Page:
The aperture, or f-stop setting, determines how much light is exposed in the shot. Think of it like filling up a bucket of water from a faucet. If you open the valve wide, more water comes out and the bucket fills up faster. If you close the valve to a small opening, less water comes out and the bucket takes longer to fill. The same concept applies to the aperture/f-stop setting, but the key is that lower numbers equal more light exposure, which might confuse you at first. F/2.8 opens the aperture up to let a lot of light in, which is good in low light situations. F/16 only lets in a little light, and is good on bright days when there is a lot of natural light.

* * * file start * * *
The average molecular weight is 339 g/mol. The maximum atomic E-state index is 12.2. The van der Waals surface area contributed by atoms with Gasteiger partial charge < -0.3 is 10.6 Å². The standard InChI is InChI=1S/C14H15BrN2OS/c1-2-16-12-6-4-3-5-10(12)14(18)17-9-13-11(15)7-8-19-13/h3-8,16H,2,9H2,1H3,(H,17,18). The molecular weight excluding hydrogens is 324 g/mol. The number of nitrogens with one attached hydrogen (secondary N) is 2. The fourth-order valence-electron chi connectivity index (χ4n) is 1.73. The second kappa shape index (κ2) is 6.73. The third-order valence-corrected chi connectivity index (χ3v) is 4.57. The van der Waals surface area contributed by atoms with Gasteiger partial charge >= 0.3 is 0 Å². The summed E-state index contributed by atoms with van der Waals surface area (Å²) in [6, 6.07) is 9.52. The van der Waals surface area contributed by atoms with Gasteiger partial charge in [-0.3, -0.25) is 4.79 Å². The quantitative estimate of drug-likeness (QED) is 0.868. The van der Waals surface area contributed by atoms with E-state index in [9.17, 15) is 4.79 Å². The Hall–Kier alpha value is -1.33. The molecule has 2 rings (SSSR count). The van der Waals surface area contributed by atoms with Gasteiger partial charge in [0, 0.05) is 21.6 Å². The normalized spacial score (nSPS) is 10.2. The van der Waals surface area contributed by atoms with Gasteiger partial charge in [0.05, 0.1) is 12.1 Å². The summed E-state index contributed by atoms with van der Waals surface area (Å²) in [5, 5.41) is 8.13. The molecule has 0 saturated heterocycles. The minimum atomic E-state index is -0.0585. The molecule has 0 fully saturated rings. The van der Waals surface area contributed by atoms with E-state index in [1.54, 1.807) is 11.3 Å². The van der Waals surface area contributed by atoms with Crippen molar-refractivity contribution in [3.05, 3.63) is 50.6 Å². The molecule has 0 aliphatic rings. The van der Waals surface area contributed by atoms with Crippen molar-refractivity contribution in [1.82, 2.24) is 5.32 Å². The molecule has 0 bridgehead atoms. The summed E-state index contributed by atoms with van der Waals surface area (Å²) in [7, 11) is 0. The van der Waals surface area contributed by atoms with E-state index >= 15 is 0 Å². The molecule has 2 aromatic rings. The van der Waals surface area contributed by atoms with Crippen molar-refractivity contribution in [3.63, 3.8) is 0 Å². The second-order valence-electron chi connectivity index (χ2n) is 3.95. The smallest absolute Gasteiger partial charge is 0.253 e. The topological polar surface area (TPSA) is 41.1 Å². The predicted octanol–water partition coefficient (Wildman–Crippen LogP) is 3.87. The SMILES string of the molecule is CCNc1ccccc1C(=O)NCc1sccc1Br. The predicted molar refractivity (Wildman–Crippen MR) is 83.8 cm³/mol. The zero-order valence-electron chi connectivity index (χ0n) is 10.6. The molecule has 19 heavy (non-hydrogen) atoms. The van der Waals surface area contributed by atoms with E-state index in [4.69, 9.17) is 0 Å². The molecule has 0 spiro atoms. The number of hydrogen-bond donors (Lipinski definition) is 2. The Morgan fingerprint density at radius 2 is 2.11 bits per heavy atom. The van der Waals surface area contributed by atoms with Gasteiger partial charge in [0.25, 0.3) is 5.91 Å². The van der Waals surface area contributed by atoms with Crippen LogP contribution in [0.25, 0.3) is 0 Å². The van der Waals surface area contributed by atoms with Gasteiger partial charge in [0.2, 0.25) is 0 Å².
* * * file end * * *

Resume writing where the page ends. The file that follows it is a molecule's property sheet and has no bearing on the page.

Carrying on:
Unfortunately the apertures on all or nearly all smartphone cameras are fixed. This means that we cannot work with this setting to adjust how exposed our photos are, we must look elsewhere. Our camera is fixed at f-2.6 which won't mean much to a beginner, but it has implications on our focus length and depth of field.
You can see how all three basic Manual mode components work together. The ISO controls the light sensitivity, the shutter speed determines how fast the shutter is open, and the aperture/f-stop tells the camera how much light to let in.
So now that you have a better understanding of what ISO, Shutter Speeds and Aperture can do.. lets cover the software side of things and the different modes that Android has to offer.